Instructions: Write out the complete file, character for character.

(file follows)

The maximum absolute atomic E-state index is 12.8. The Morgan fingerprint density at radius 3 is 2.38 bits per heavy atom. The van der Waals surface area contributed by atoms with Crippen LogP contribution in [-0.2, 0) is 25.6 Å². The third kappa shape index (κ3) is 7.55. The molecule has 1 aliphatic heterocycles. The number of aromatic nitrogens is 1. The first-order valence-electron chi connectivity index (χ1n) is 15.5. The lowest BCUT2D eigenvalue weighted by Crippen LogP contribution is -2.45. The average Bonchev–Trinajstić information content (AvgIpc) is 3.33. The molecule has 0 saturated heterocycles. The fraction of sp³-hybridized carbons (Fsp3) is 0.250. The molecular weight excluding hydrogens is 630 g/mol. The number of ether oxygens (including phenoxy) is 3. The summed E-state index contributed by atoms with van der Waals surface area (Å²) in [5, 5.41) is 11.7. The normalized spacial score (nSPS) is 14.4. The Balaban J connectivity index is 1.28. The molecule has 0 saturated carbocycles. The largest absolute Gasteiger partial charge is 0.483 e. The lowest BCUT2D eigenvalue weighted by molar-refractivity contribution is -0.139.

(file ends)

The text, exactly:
The maximum absolute atomic E-state index is 12.8. The Morgan fingerprint density at radius 3 is 2.38 bits per heavy atom. The van der Waals surface area contributed by atoms with Crippen LogP contribution in [-0.2, 0) is 25.6 Å². The third kappa shape index (κ3) is 7.55. The molecule has 1 aliphatic heterocycles. The number of aromatic nitrogens is 1. The first-order valence-electron chi connectivity index (χ1n) is 15.5. The lowest BCUT2D eigenvalue weighted by Crippen LogP contribution is -2.45. The average Bonchev–Trinajstić information content (AvgIpc) is 3.33. The molecule has 0 saturated heterocycles. The fraction of sp³-hybridized carbons (Fsp3) is 0.250. The molecular weight excluding hydrogens is 630 g/mol. The number of ether oxygens (including phenoxy) is 3. The summed E-state index contributed by atoms with van der Waals surface area (Å²) in [5, 5.41) is 11.7. The normalized spacial score (nSPS) is 14.4. The Balaban J connectivity index is 1.28. The molecule has 0 saturated carbocycles. The largest absolute Gasteiger partial charge is 0.483 e. The lowest BCUT2D eigenvalue weighted by molar-refractivity contribution is -0.139.